This year also sees the first ‘breakfast’ advent calendar, an offering from Kellogg’s featuring 24 variety pack sized boxes of cereal for £4.


ADVENT CALENDARS:

Somehow, there’s something different about advent calendar chocolate. Technically, you could just break off a chunk of Dairy Milk every day, but the ritual of finding the right door, carefully opening it, and savoring your prize makes Advent calendar chocolate special.

Advent calendar chocolate is usually pretty thin, and generally comes as a square with rounded corners and an embossed shape on its surface. That means it will melt quickly when you put it on your tongue, and the relatively large surface area means your tastebuds are getting a pretty intense chocolate hit. And while you might typically take another bite or reach for another sweet quite quickly, with Advent calendar chocolate you know you only get one piece per day, so most people will take their time to savor it a little longer.

It tastes different because you’re paying more attention to it, basically.

Advent has been taken over by consumerism, a senior Church of England figure has warned, as sales of calendars costing hundreds of pounds soar.

Where once opening an advent calendar window each day in December to find a festive image was enough to inspire Christmas spirit, versions with a gift behind each door are the new must have.

Many are explicitly for adults, containing perfume or alcohol. The offering from Jo Malone costs £300, and an ‘old and rare whisky’ calendar from Master of Malt retails for £999.95 – with the ‘very old and rare’ version costing £9,999.95.

But there are concerns that the ramped-up consumerism of advent calendars is at odds with the Christian celebration of Jesus’s birth.

Ian Paul of the Archbishop’s Council … said “Christians use Advent as a time to remember two things. The first is Jesus’s own coming to us in poverty from the riches of his glory at the Father’s right hand. The second is God’s promised future coming in judgement – when he will hold all people to account for their greed and selfishness. So it is doubly ironic that people are using Advent to celebrate greed and wealth.

Sold for £175, it includes 15 full sized products and 10 samples with a combined value of £500. Half the stock had sold out online before the store opened 8.30am, making it Liberty’s fastest selling and most successful product.

There is also a Playmombil Thief Police Operation calendar set which works in a similar vein, but at £19.50 and £19.99 respectively these calendars are nearly ten times the price of a standard Cadbury’s Dairy Milk chocolate calendar, which is on sale for as little as £2.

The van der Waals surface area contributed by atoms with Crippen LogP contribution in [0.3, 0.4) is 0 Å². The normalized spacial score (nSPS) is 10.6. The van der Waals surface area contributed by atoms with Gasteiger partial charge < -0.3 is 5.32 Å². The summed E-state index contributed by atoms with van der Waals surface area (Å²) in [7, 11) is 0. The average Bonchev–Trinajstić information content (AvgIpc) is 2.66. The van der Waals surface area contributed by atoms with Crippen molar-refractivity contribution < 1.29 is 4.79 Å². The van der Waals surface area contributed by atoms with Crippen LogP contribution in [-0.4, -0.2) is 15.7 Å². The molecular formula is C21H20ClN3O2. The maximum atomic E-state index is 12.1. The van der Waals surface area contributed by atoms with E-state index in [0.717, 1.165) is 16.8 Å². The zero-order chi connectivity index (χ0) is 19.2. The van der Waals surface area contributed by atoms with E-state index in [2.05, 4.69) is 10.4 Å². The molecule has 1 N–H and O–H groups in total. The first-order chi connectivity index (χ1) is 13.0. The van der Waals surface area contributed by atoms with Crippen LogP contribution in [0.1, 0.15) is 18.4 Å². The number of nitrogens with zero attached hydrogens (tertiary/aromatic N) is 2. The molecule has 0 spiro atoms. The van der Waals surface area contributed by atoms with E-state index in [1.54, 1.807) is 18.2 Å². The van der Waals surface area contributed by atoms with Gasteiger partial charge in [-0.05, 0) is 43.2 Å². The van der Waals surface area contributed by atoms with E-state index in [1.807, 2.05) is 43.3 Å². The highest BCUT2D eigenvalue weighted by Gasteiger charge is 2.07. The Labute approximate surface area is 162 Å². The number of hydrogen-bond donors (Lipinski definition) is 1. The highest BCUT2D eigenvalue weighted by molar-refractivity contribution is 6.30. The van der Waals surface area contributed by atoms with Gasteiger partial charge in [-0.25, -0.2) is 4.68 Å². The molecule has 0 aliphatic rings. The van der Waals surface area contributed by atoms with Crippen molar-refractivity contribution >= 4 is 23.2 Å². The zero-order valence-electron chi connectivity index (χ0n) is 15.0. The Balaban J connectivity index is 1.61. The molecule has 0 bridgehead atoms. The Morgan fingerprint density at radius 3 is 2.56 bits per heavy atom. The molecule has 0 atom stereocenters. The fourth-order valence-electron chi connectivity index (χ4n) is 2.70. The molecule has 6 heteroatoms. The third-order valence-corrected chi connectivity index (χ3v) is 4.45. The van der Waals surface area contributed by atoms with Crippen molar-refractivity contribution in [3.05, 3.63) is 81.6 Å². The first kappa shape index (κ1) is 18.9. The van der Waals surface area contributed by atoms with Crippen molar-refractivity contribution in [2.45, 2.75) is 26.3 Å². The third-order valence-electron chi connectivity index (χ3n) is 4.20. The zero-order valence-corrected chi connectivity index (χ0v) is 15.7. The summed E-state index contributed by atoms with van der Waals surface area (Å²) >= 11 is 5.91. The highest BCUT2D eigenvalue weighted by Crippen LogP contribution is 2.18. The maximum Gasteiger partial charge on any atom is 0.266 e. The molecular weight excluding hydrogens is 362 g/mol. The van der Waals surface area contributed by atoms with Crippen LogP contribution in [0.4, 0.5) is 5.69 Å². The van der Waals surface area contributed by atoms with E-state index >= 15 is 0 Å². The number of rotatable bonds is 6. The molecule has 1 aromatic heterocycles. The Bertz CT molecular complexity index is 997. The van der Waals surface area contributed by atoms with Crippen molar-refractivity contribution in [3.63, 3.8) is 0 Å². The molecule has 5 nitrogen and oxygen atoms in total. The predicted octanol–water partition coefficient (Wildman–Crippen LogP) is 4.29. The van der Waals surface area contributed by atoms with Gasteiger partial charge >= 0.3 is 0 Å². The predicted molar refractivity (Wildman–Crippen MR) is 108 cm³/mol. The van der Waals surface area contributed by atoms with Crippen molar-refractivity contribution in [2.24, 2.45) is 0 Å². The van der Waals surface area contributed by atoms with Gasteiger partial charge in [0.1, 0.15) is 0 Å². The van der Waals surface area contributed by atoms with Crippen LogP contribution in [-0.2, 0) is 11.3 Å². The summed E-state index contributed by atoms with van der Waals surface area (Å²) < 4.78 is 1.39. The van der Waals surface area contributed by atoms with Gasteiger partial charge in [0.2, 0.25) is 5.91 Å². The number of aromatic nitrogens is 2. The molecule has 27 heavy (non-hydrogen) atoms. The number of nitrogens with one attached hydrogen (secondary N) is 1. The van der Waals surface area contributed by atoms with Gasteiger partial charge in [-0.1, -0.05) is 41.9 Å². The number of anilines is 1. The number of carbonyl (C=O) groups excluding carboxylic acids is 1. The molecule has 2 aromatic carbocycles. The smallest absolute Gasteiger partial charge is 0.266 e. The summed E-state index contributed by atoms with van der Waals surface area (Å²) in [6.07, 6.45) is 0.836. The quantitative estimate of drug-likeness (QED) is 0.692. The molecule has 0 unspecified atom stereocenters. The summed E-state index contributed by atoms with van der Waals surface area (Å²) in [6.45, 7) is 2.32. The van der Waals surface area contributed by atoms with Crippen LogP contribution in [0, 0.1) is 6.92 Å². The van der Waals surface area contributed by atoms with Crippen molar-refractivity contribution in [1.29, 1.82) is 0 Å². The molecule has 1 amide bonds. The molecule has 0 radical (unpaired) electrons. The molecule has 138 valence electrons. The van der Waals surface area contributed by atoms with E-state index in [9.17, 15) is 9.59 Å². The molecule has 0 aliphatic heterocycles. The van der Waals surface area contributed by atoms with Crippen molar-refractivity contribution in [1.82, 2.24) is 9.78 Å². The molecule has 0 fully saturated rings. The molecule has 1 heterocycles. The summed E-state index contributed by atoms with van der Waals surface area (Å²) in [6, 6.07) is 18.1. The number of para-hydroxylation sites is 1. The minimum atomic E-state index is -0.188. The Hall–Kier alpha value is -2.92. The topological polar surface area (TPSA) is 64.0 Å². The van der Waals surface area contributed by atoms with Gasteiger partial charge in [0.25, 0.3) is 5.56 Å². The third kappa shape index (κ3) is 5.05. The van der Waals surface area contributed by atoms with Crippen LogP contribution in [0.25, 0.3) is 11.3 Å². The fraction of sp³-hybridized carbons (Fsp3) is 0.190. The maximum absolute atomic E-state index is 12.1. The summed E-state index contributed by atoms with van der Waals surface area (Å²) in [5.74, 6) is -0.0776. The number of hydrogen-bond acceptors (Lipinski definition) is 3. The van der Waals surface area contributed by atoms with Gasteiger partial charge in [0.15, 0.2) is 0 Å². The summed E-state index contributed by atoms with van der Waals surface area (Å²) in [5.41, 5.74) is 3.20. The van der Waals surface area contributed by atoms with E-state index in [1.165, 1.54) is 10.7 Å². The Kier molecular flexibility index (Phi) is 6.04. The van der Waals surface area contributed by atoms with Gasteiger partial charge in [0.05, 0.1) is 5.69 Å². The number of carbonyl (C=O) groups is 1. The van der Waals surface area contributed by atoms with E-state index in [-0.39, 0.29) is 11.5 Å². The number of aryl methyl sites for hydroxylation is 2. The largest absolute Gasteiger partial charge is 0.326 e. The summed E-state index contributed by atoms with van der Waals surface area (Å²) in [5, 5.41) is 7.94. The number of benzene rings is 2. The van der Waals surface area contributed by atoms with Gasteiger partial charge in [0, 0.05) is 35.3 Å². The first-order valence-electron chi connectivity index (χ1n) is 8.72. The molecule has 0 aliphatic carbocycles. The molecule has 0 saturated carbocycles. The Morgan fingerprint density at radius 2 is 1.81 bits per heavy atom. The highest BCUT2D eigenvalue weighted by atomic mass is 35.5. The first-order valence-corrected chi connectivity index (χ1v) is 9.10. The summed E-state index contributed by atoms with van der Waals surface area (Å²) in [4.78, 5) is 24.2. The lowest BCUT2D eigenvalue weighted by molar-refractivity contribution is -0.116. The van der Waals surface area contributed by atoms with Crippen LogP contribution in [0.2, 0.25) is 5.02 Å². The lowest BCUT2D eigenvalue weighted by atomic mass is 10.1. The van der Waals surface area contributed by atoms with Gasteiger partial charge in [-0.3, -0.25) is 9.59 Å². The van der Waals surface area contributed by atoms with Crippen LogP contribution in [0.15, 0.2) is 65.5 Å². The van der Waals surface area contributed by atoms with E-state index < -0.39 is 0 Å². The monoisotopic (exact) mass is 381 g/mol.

An £18 pork scratching calendar is also on offer.

Pets are not left out of the trend either – on offer for £4 are Fred and Ginger cat and dog calendars with pet treats behind each window.

This year also sees the first ‘breakfast’ advent calendar, an offering from Kellogg’s featuring 24 variety pack sized boxes of cereal for £4.


ADVENT CALENDARS:

Somehow, there’s something different about advent calendar chocolate. Technically, you could just break off a chunk of Dairy Milk every day, but the ritual of finding the right door, carefully opening it, and savoring your prize makes Advent calendar chocolate special.

Advent calendar chocolate is usually pretty thin, and generally comes as a square with rounded corners and an embossed shape on its surface. That means it will melt quickly when you put it on your tongue, and the relatively large surface area means your tastebuds are getting a pretty intense chocolate hit. And while you might typically take another bite or reach for another sweet quite quickly, with Advent calendar chocolate you know you only get one piece per day, so most people will take their time to savor it a little longer.

It tastes different because you’re paying more attention to it, basically.

Advent has been taken over by consumerism, a senior Church of England figure has warned, as sales of calendars costing hundreds of pounds soar.

Where once opening an advent calendar window each day in December to find a festive image was enough to inspire Christmas spirit, versions with a gift behind each door are the new must have.

Many are explicitly for adults, containing perfume or alcohol. The offering from Jo Malone costs £300, and an ‘old and rare whisky’ calendar from Master of Malt retails for £999.95 – with the ‘very old and rare’ version costing £9,999.95.